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How to cut out objects in Photoshop

how to cut out objects in Photoshop

Hello MabLab community!!!

In this post, I’m gonna share my technique to cut out objects in Photoshop, quickly, efficiently and professionally using a magic friend…THE PEN TOOL!!

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how to cut out objects in Photoshop


Since I started this new exciting blog adventure, I realized how important it is for an online business to present its product, whichever product, WELL! This is strictly related to the quality of the images you use. When I realized this, I had two options:

  • investing money in good quality stock photos
  • investing time in building a good quality object library

Whoever is reading this post and found herself/himself building an online business from scratch like me, knows that especially at the beginning, every penny counts. I didn’t feel comfortable in making that investment, being also conscious that whichever money I’d spent, those same images could have potentially been used by others.

So, as I often do, for some strange sadistic reason, I went for the second option, which seemed the most difficult at first, but I saw there was a big plus. Building your own objects library gives you the freedom to realize bespoke images with your style and in line with your brand.

Then I also thought, wait a sec, I’m sure this technique could be useful for others too, so I decided to make this tutorial which inaugurates a new section in my Youtube channel called Photoshop Tips and Tricks!

Now let’s watch the tutorial! (For all the details, as always, scroll down until the end)


1. Draw your selection using the pen tool

If you are familiar with Illustrator and how to draw paths with Illustrator, you’ll be glad to know that the pen tool in Photoshop works very similarly. When you click, you fix the anchor point, and when you drag the cursor you create two directions point. As the name would suggest, the anchor point gives the path a fixed position, the direction points will help you give the path the direction you need.

My suggestion is to draw the selection area with less anchor points as possible, especially when you have to approximate a curve, as in this way the curve will be more fluid and easier to control. Don’t worry if the path is rough and not accurate at this stage as you can amend it by leaving the pen tool selected and pressing cmd (or control from pc). You should see a white arrow appear and by clicking on the path you’ll be able to modify it.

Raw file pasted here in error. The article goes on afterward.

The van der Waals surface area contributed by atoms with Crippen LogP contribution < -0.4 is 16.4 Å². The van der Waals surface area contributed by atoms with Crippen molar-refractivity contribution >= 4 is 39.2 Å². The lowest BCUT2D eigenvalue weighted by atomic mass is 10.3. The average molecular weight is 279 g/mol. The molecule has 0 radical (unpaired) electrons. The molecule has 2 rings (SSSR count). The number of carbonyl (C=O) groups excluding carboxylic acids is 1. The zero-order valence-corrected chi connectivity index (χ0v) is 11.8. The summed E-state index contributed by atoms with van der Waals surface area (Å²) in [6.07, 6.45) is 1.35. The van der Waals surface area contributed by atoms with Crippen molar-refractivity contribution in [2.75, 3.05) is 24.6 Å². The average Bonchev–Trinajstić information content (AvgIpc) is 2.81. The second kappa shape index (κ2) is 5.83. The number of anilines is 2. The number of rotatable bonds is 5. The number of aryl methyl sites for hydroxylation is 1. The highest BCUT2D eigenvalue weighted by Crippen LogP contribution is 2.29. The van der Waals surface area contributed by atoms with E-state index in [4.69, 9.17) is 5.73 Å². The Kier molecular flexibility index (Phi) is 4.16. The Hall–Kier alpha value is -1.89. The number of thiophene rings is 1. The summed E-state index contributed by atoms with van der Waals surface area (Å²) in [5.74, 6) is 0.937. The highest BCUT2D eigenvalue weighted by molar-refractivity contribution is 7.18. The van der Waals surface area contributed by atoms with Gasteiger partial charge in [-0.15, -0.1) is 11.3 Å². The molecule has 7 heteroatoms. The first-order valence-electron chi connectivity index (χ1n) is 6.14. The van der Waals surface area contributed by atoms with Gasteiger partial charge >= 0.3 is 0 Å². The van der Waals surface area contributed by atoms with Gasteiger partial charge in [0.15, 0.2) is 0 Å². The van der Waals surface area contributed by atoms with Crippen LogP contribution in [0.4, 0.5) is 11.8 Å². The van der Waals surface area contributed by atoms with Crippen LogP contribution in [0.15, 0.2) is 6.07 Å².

2. Save the path

As mentioned in the tutorial, one of the biggest advantages of the pen tool is that you can save the path you’ve drawn and access it whenever you need. That’s why it’s crucial you save it. Just access the paths tab and save it as shown in the tutorial.


3. Convert the path into a selection

Head over to the toolbar at the top and hit “Selection”. The path has now been converted into a selection


4. Invert the selection and delete the background

You’ve selected the object, but you actually need to remove the background instead. So you need to invert the selection. Just go to the toolbar at the top, then “Select” and “Inverse”. Now, you’ve selected the background and you can remove it simply pressing delete.


5. Final adjustments + Save in PNG format

My suggestion before saving is to create a new layer and filling it with black and white alternatively in order to check how the edge of the image is. If you see there are still traces of the previous background, you can access the path you saved (that why it was so important) and repeat the steps 1 to 4 again. Once you are happy with the result, just save in PNG format so that you can keep the transparent background and start using the object in your custom images!


Job done!


Hope you found this post useful! I would be thrilled to hear your technique, so if you have any suggestion just type it in the comments here below!


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1 Comment

  1. Create custom images for your brand in Photoshop - MabLab
    1 year ago

    […] object from a photograph or you are just looking for a technique to do it more efficiently, click here to read one of my previous posts on this […]

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